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Oil boiler rapidly cycling

JoePT Member Posts: 9
I have an oil fired boiler for my residence, single zone system, as far as i can tell.  The boiler cycles on and off every few minutes, and noticing using a good bit of oil.  I just had it serviced recently...called a guy from an internet site, and not quite sure he's really sure what he's doing.  Mentioned something about the aquastat, but not sure really if it is that or something else?.. Has a new nozzle, and as I mentioned fully serviced for the year just a month ago.  Any thoughts?


  • Jean-David Beyer
    Jean-David Beyer Member Posts: 2,666
    Is this a new problem, or was it always like that?

    When I bought my house, I had an oil burner that was always hot, because the aquastat that ran the burner was set up that way. There were two reasons for that. First, the boiler was in an unheated garage and it had to be kept warm enough not to freeze, and second, it had a coil in it to provide domestic hot water. I do not know if the former owner (the original owner) ever used the coil because there was an electric hot water heater in there for domestic.

    In any case, mine went on and off every few minutes, like 75 seconds on and 90 seconds off. An it was loud enough that I could tell from inside the house.

    It turned out that the operating aquastat had a setscrew that allowed me to set the differential, and he had it set as small as possible. Like two degrees F apart. I set them 15 degrees apart, but that caused the overpressure valve in the makeup water assembly to relieve frequently, because the expansion tank was not large enough. So I reduced the differential to 10 degrees and helped with that. I have since done a heat loss calculation of the house and realize that that boiler (70,000 BTU/hr input) was about twice the size the house needs. Anyhow, it is history now.

    So did your problem occur right after it was most recently serviced? In which case, the service person may have made a mistake. Or did it always do this, in which case there is probably something wrong with the way the system was designed. It is my opinion as a homeowner, that a lot of these systems are not designed, but just installed and abandonned.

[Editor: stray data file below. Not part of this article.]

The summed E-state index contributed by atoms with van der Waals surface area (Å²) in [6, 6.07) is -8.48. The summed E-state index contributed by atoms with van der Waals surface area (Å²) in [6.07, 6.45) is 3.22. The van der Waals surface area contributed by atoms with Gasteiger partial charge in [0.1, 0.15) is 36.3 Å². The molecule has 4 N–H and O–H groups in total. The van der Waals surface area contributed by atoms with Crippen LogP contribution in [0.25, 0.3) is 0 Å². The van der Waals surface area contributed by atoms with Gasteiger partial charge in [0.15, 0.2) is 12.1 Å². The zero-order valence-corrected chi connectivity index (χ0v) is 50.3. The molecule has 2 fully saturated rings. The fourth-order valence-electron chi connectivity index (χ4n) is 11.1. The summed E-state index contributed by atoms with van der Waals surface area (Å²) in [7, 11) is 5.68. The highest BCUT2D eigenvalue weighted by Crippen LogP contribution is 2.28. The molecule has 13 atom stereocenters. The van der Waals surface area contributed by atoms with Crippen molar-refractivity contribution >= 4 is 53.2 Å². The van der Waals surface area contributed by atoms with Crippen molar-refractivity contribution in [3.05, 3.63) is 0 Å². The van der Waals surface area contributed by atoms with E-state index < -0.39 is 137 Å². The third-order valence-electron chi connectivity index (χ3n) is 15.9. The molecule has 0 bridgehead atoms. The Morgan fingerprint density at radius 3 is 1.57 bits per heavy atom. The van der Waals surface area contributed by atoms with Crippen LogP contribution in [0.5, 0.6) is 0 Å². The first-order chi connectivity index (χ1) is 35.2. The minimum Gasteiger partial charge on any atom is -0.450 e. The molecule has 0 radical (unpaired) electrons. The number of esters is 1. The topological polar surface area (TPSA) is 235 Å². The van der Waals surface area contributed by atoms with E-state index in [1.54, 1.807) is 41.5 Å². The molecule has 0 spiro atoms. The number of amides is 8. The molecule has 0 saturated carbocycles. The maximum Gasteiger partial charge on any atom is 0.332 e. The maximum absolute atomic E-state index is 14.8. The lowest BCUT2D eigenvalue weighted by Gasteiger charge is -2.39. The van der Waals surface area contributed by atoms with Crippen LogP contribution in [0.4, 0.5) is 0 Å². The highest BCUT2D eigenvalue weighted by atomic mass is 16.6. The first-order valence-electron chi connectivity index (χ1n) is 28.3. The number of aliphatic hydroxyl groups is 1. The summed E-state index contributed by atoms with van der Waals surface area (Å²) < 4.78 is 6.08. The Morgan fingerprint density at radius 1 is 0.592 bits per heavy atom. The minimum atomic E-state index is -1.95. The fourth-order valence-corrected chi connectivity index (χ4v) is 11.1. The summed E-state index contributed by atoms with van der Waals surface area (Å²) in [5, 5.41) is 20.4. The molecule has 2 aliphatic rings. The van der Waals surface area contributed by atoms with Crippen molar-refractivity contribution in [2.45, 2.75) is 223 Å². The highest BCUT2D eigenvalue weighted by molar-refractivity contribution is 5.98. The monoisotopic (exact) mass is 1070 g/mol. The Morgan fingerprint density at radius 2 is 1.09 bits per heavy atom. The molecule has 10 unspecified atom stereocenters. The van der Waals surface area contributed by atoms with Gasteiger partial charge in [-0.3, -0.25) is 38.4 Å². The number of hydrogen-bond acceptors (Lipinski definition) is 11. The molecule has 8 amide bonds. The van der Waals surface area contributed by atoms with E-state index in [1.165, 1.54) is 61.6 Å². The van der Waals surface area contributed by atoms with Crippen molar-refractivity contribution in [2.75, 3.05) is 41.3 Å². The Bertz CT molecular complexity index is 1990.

• JoePT
    JoePT Member Posts: 9
    still cycling here

    Thanks for your reply.  In my situation I do believe this is a rather new development.  I do not have a hot water heating coil, instead a separate free-standing gas hot water heater.  The unit is in the basement of my home, so I don't think as big an issue with needing to heat the area as you described in the garage.

    As to the service?  You may be right as to the aquastat, and differential.  I'll be checking that and get back since I'm reading your post just before heading out for work.  If the differential IS about 10 degrees, the range I've been reading from others, perhaps a new aquastat is in my future? 
  • Jean-David Beyer
    Jean-David Beyer Member Posts: 2,666
    New Aquastat?

    My old boiler was about 60 years old and on its original aquastat. Based on that one data point, I would guess that the problem is not the aquastat. YMMV.

    I should point out that I am a homeowner, not a heating professional.
  • Patchogue Phil_2
    Patchogue Phil_2 Member Posts: 304

    Joe post some very clear pictures of your boiler,  the close piping,  the water heater.  And especially the aquastat settings.
  • billtwocase
    billtwocase Member Posts: 2,385
    doesn't need to

    maintain temp if there is no domestic water heated by it. Maintaining about 110 degrees low limit max, and bout 180-190 high limit. Your thermostat could also be a culprit
  • JoePT
    JoePT Member Posts: 9
    thanks for your replies

    Thank you all for your input.  Phil, I will be getting some photos to post by tomorrow.  Camera isn't here at the home.  As to other comments, thanks again.  I think the thermostat is ok.  Fairly new, electronic with setback features, etc.  Has a good battery, and seems to be operating properly.  Thanks for the advice on low and high limits.  Checking on them today and will get back to you all with what I find.  Sorry I haven't been johnny on the spot with replies...busy work week!  BUT do want to rectify this, and I certainly appreciate all who have responded.  Pictures coming tomorrow I hope
  • World Plumber
    World Plumber Member Posts: 389

    Put a jumper on the thermostat and see if it goes away. I've read where others have had similar problems with some of the box store stats.
  • JoePT
    JoePT Member Posts: 9
    responding to your photo requests and additional info

    ok Phil, got some of the photos..and was going to get some of the internal settings on the aquastat...and now my Canon camera is giving me the dreaded E18 error message..you just can't win some weeks!

    Anyway here's the photos.

    I checked high/low settings and they're at 125 low, 180 high....seemed about right?